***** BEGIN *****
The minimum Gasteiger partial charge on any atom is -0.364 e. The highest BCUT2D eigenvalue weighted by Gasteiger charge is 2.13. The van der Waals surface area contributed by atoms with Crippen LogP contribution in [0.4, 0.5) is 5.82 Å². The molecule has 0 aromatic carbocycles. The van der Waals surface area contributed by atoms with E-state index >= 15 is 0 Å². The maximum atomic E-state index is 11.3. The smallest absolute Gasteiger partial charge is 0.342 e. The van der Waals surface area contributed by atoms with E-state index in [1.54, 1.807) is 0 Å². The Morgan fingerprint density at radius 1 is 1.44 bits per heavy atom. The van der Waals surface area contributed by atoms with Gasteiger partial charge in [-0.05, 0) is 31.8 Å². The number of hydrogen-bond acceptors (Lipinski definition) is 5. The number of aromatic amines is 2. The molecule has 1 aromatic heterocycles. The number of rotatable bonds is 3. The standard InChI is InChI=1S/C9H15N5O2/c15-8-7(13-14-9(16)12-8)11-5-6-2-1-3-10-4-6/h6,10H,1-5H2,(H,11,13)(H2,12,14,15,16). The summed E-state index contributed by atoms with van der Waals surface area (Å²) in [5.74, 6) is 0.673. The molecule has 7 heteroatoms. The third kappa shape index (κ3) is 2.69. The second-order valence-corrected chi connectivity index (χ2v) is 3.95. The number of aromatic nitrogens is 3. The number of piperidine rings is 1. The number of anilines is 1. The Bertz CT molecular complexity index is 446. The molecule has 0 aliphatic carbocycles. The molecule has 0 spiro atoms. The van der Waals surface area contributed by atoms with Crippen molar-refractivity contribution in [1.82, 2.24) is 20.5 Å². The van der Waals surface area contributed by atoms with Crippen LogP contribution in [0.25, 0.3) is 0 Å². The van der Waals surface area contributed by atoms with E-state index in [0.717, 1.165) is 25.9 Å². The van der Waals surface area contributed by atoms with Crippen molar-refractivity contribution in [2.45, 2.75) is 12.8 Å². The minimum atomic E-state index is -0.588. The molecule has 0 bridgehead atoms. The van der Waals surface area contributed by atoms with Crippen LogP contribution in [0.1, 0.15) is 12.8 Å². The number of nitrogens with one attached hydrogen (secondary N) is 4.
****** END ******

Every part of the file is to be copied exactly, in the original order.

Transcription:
The minimum Gasteiger partial charge on any atom is -0.364 e. The highest BCUT2D eigenvalue weighted by Gasteiger charge is 2.13. The van der Waals surface area contributed by atoms with Crippen LogP contribution in [0.4, 0.5) is 5.82 Å². The molecule has 0 aromatic carbocycles. The van der Waals surface area contributed by atoms with E-state index >= 15 is 0 Å². The maximum atomic E-state index is 11.3. The smallest absolute Gasteiger partial charge is 0.342 e. The van der Waals surface area contributed by atoms with E-state index in [1.54, 1.807) is 0 Å². The Morgan fingerprint density at radius 1 is 1.44 bits per heavy atom. The van der Waals surface area contributed by atoms with Gasteiger partial charge in [-0.05, 0) is 31.8 Å². The number of hydrogen-bond acceptors (Lipinski definition) is 5. The number of aromatic amines is 2. The molecule has 1 aromatic heterocycles. The number of rotatable bonds is 3. The standard InChI is InChI=1S/C9H15N5O2/c15-8-7(13-14-9(16)12-8)11-5-6-2-1-3-10-4-6/h6,10H,1-5H2,(H,11,13)(H2,12,14,15,16). The summed E-state index contributed by atoms with van der Waals surface area (Å²) in [5.74, 6) is 0.673. The molecule has 7 heteroatoms. The third kappa shape index (κ3) is 2.69. The second-order valence-corrected chi connectivity index (χ2v) is 3.95. The number of aromatic nitrogens is 3. The number of piperidine rings is 1. The number of anilines is 1. The Bertz CT molecular complexity index is 446. The molecule has 0 aliphatic carbocycles. The molecule has 0 spiro atoms. The van der Waals surface area contributed by atoms with Crippen molar-refractivity contribution in [1.82, 2.24) is 20.5 Å². The van der Waals surface area contributed by atoms with Crippen LogP contribution in [0.25, 0.3) is 0 Å². The van der Waals surface area contributed by atoms with E-state index in [0.717, 1.165) is 25.9 Å². The van der Waals surface area contributed by atoms with Crippen molar-refractivity contribution in [2.45, 2.75) is 12.8 Å². The minimum atomic E-state index is -0.588. The molecule has 0 bridgehead atoms. The van der Waals surface area contributed by atoms with Crippen LogP contribution in [0.1, 0.15) is 12.8 Å². The number of nitrogens with one attached hydrogen (secondary N) is 4.